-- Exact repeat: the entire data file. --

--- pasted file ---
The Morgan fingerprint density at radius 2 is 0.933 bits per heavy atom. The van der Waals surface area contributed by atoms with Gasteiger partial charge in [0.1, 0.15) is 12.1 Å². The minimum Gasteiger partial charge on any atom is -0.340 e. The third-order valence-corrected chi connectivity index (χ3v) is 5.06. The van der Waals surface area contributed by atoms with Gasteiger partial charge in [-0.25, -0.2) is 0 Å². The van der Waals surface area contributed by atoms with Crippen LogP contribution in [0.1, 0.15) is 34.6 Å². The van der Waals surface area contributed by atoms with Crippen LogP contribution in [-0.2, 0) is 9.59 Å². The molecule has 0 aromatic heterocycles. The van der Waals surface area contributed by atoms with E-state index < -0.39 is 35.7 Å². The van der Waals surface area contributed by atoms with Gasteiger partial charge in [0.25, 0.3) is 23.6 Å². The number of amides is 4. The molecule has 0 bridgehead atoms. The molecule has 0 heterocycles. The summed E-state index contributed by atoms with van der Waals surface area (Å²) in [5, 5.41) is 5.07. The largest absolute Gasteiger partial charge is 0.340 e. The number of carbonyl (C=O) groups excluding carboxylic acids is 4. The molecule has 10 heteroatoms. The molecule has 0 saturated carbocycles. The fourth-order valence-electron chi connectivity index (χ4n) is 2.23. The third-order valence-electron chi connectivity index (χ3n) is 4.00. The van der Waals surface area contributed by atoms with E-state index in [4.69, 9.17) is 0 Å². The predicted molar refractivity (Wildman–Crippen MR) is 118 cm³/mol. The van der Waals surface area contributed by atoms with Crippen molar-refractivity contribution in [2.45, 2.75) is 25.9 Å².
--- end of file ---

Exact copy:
The Morgan fingerprint density at radius 2 is 0.933 bits per heavy atom. The van der Waals surface area contributed by atoms with Gasteiger partial charge in [0.1, 0.15) is 12.1 Å². The minimum Gasteiger partial charge on any atom is -0.340 e. The third-order valence-corrected chi connectivity index (χ3v) is 5.06. The van der Waals surface area contributed by atoms with Gasteiger partial charge in [-0.25, -0.2) is 0 Å². The van der Waals surface area contributed by atoms with Crippen LogP contribution in [0.1, 0.15) is 34.6 Å². The van der Waals surface area contributed by atoms with Crippen LogP contribution in [-0.2, 0) is 9.59 Å². The molecule has 0 aromatic heterocycles. The van der Waals surface area contributed by atoms with E-state index < -0.39 is 35.7 Å². The van der Waals surface area contributed by atoms with Gasteiger partial charge in [0.25, 0.3) is 23.6 Å². The number of amides is 4. The molecule has 0 bridgehead atoms. The molecule has 0 heterocycles. The summed E-state index contributed by atoms with van der Waals surface area (Å²) in [5, 5.41) is 5.07. The largest absolute Gasteiger partial charge is 0.340 e. The number of carbonyl (C=O) groups excluding carboxylic acids is 4. The molecule has 10 heteroatoms. The molecule has 0 saturated carbocycles. The fourth-order valence-electron chi connectivity index (χ4n) is 2.23. The third-order valence-electron chi connectivity index (χ3n) is 4.00. The van der Waals surface area contributed by atoms with E-state index in [4.69, 9.17) is 0 Å². The predicted molar refractivity (Wildman–Crippen MR) is 118 cm³/mol. The van der Waals surface area contributed by atoms with Crippen molar-refractivity contribution in [2.45, 2.75) is 25.9 Å².